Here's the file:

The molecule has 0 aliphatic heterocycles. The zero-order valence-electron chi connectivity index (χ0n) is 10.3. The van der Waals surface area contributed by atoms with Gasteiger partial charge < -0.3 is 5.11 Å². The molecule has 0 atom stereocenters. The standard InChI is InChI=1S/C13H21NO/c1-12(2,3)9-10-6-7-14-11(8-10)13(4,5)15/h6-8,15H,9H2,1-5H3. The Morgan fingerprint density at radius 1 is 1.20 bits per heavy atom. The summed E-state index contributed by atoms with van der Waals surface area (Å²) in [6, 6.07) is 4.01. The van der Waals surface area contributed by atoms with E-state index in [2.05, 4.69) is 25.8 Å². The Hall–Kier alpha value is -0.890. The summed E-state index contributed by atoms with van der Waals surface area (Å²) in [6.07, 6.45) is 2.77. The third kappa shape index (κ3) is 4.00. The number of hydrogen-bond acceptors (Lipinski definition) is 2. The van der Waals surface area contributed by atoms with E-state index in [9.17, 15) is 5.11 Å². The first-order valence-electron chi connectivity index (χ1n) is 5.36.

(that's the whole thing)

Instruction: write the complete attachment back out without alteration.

The molecule has 0 aliphatic heterocycles. The zero-order valence-electron chi connectivity index (χ0n) is 10.3. The van der Waals surface area contributed by atoms with Gasteiger partial charge < -0.3 is 5.11 Å². The molecule has 0 atom stereocenters. The standard InChI is InChI=1S/C13H21NO/c1-12(2,3)9-10-6-7-14-11(8-10)13(4,5)15/h6-8,15H,9H2,1-5H3. The Morgan fingerprint density at radius 1 is 1.20 bits per heavy atom. The summed E-state index contributed by atoms with van der Waals surface area (Å²) in [6, 6.07) is 4.01. The van der Waals surface area contributed by atoms with E-state index in [2.05, 4.69) is 25.8 Å². The Hall–Kier alpha value is -0.890. The summed E-state index contributed by atoms with van der Waals surface area (Å²) in [6.07, 6.45) is 2.77. The third kappa shape index (κ3) is 4.00. The number of hydrogen-bond acceptors (Lipinski definition) is 2. The van der Waals surface area contributed by atoms with E-state index in [9.17, 15) is 5.11 Å². The first-order valence-electron chi connectivity index (χ1n) is 5.36.